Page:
Under the program, the Controller would be required to waive interest on past due unclaimed property for businesses that participate in and complete the requirements of the VCP. California law currently allows the Controller to assess interest on past due property at a rate of 12 percent per year, and Assembly Bill 2280 finds that an estimated 1.3 million companies file tax returns with California’s Franchise Tax Board (FTB) but do not file unclaimed property reports in the state. With limited remedies for mitigating California’s mandatory interest assessments in the current environment—and with interest assessments that can exceed the actual unclaimed property owed—the new program creates an opportunity for companies to review, confirm, and potentially clean up compliance gaps with the state. This opportunity extends to companies that may have acquired or merged with entities that were not in compliance with California’s unclaimed property law.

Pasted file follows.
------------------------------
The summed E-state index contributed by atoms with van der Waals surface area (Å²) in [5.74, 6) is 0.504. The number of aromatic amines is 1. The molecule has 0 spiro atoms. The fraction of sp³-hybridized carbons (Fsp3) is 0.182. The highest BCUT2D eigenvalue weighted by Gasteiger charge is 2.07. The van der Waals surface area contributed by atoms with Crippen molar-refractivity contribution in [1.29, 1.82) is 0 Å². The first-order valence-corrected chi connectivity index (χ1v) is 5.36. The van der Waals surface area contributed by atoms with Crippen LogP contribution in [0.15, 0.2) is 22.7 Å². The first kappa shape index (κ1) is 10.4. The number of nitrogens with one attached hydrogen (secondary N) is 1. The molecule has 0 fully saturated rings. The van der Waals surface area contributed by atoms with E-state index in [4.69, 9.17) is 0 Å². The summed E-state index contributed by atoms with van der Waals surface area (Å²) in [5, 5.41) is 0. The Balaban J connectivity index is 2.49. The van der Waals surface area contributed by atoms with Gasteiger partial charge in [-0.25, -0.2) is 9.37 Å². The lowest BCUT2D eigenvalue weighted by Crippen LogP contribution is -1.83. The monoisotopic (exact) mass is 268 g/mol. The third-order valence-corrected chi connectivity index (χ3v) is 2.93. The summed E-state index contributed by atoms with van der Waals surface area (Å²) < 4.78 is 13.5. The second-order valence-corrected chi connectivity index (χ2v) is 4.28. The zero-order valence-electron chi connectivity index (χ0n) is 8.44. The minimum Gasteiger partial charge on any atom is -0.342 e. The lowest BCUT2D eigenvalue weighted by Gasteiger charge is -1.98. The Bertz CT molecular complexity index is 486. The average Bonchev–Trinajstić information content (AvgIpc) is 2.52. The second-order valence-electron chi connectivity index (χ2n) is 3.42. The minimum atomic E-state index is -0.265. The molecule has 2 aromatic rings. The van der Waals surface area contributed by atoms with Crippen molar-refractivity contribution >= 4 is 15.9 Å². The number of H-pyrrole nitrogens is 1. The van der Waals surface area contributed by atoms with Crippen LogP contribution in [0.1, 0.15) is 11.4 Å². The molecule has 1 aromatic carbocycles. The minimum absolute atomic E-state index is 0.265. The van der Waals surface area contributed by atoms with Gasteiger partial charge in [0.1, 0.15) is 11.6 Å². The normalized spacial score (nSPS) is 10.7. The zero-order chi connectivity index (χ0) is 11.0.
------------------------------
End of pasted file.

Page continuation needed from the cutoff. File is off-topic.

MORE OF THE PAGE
A business would NOT be eligible to participate in the VCP if the business:
The law also states that a business would be ineligible to participate in the program if the business has had interest waived under the VCP in the past five years, unless the past due amounts for which relief is sought are the result of a merger or acquisition with another entity.
The major timeframes and tasks associated with participation in the VCP are outlined in the bill, including that the business would be required to participate in a training program provided by the Controller within three months after the date the Controller notifies the business of its enrollment in the program. Further, a VCP-enrolled business would be required to review its books and records for at least the previous ten years and then make reasonable efforts to notify owners of reportable property no less than thirty days prior to submitting the required unclaimed property report to the Controller. A business has six months from the date of VCP enrollment to provide an initial unclaimed property report to the Controller. Thereafter, the business would be required to submit an updated report and remit the property to the Controller within seven months and fifteen days after the initial report was filed.